The Absence of Service Dogs During a Critical Period 

“Client with dog” Photo courtesy of Freedom Service Dogs

Amid the continuing spread of the coronavirus, the majority of nonprofits are struggling to provide services while operating on minimal resources. Here’s one nonprofit that provides service dogs to people with disabilities, such as veterans with PTS, children with autism, and adults with spinal cord injuries.

Freedom Service Dogs is based in Colorado and has been operating since 1987 by providing clients with trained dogs to help them feel supported and become more independent.

The organization has since trained hundreds of dogs and has placed hundreds of others into new and ‘forever homes.’

Today, Michele Ostrander, President and CEO of Freedom Service Dogs, describes the challenges the organization is facing during this world crisis.

There is a lot of uncertainty around how the organization will move forward.

“Our trainers will be back on site by mid-May with a staggered schedule that allows for social distancing and other safety precautions, but how do we continue to sustain our organization over the long-haul as the economic impact continues? How do we maintain safety of our staff and volunteers without adequate testing and vaccines? And how do we support our applicants and clients in this new normal?”

Working Through It All

  • The organization is still accepting applications for trained pets at and is conducting interviews via Zoom.
  • Delays in training will result in increased wait times for a service dogs
  • Trainers provide weekly zoom calls to support fosters but training has effectively stopped — is now delaying the organization’s ability to get service dogs to people with disabilities.
  • Approximately half of Freedom Service Dogs’ staff are able to work from home.
  • Animal health care staff is on-site to treat any medical issues (one pregnant dog, Bean, is due to give birth on May 15).

“This pandemic has not stopped the need for service dogs for veterans with PTS, children with autism, and adults with spinal cord injuries,” says Ostrander.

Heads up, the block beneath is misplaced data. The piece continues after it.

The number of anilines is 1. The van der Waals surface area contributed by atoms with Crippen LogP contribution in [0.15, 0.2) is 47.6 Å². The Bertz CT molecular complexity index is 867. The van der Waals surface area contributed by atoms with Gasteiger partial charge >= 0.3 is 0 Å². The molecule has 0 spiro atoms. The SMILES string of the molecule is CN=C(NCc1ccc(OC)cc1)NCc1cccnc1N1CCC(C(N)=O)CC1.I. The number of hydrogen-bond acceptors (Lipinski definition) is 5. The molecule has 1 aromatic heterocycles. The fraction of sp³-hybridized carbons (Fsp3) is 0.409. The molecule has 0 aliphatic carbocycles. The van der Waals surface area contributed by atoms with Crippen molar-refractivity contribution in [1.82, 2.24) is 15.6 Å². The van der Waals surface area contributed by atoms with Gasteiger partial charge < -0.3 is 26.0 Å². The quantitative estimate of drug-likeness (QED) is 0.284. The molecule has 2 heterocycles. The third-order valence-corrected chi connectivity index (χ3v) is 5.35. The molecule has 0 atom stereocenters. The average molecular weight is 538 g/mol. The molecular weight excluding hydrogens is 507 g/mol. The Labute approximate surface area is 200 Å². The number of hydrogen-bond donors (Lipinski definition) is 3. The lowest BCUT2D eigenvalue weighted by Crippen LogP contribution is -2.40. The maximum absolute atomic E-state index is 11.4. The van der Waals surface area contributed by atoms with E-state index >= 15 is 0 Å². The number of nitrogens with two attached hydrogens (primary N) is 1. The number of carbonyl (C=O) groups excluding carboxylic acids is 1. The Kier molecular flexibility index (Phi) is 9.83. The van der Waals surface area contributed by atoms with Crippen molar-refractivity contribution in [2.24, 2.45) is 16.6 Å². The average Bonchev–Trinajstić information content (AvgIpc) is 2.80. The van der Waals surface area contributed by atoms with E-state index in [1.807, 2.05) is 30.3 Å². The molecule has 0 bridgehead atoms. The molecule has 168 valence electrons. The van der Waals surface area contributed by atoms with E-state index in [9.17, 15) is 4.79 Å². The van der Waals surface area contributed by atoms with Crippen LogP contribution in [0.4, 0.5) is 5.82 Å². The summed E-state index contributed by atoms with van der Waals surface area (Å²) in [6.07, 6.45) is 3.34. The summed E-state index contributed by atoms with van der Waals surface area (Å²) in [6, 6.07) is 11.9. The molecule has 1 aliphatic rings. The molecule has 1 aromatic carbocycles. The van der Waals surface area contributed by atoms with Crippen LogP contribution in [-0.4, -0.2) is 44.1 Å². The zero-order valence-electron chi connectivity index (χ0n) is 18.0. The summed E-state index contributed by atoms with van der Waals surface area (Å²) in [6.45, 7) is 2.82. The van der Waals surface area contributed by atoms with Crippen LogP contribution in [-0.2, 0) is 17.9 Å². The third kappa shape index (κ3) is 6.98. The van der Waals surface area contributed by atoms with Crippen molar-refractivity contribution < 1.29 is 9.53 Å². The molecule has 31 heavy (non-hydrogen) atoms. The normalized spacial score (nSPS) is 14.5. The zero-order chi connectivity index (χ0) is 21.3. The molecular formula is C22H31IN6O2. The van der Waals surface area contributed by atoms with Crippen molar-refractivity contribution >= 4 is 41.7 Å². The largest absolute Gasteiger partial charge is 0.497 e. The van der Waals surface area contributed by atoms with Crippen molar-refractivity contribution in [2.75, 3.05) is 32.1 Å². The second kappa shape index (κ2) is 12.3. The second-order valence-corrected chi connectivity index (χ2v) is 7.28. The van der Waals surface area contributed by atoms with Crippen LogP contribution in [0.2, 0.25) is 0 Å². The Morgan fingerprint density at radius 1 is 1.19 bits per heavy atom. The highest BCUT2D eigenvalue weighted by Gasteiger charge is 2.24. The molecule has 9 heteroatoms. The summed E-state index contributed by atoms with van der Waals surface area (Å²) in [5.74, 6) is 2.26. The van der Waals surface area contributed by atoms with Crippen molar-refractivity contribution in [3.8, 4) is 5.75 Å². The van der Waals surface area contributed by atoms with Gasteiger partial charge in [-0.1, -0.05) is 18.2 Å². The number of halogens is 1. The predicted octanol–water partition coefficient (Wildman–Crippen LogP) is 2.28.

“We have revised our projected revenue for 2020 by more than 20% and have cut any non-critical mission work expenses. We have cancelled one fundraiser and anticipate having to cancel more, which is moving us to online fundraising and increased our outreach to steward our long-time donors. We are grateful for the funders who pivoted quickly to provide emergency COVID-19 grants which are critical as we weather this ongoing crisis.”

Their Message to the Public
“We want the community to know that we will be here through and after this pandemic to serve people with disabilities,” states Ostrander.

“Those of us here at Freedom Service Dogs continue to be amazed by what a profound difference acquiring a service dog can make in the lives of people with disabilities.”

The Magic Behind A Service Dog
Having a service dog has allowed many people with disabilities to reclaim their independence. Ostrander tells the story of Eddie, a 21-year veteran of the U. S. Army who served four tours in Afghanistan and returned home with post-traumatic stress (PTS) [and] was matched with his FSD service dog, Alfredo, in December. This brave and humble veteran says: ‘The Army left me torn and broken, with visible and invisible disabilities, but it also made me the man I am today. It has given me the greatest things in my life: my wife and three kids, my pet dog, and now my battle buddy, Alfredo.’

During their two-week placement class at FSD last fall, Eddie and Alfredo practiced basic training cues and learned specialized cues to help alleviate the symptoms of PTS. They also made a successful shopping trip to Target during the holiday season – a major milestone for Eddie, who had not been to a store in over seven years due to the anxiety caused by crowds. Even more amazingly, with his service dog by his side, Eddie’s confidence has increased so greatly that the team recently traveled to Houston for the NAPE Expo, a huge gathering and marketplace for the oil and gas industry, where Eddie and Alfredo proudly accepted a check presented by Nikki Haley, former U.S. Ambassador to the United Nations, on behalf of Freedom Service Dogs.

Eddie shared: ‘Words cannot express how happy and grateful I am to FSD. Because I was partnered with Alfredo, Freedom Service Dogs has saved my life and has given me a second chance to live my life to the fullest. I hope to receive many years of comfort, love, and help from my battle buddy, Alfredo.’

“It is because of individuals like Eddie that we will do all in our power to ensure we can provide life-changing service dogs to people in need,” says Ostrander.

Help support this impactful nonprofit during these difficult times: Learn more. Giving opportunities.

Children & Families, COVID-19, Health, News
Children & Families, COVID-19, Health, News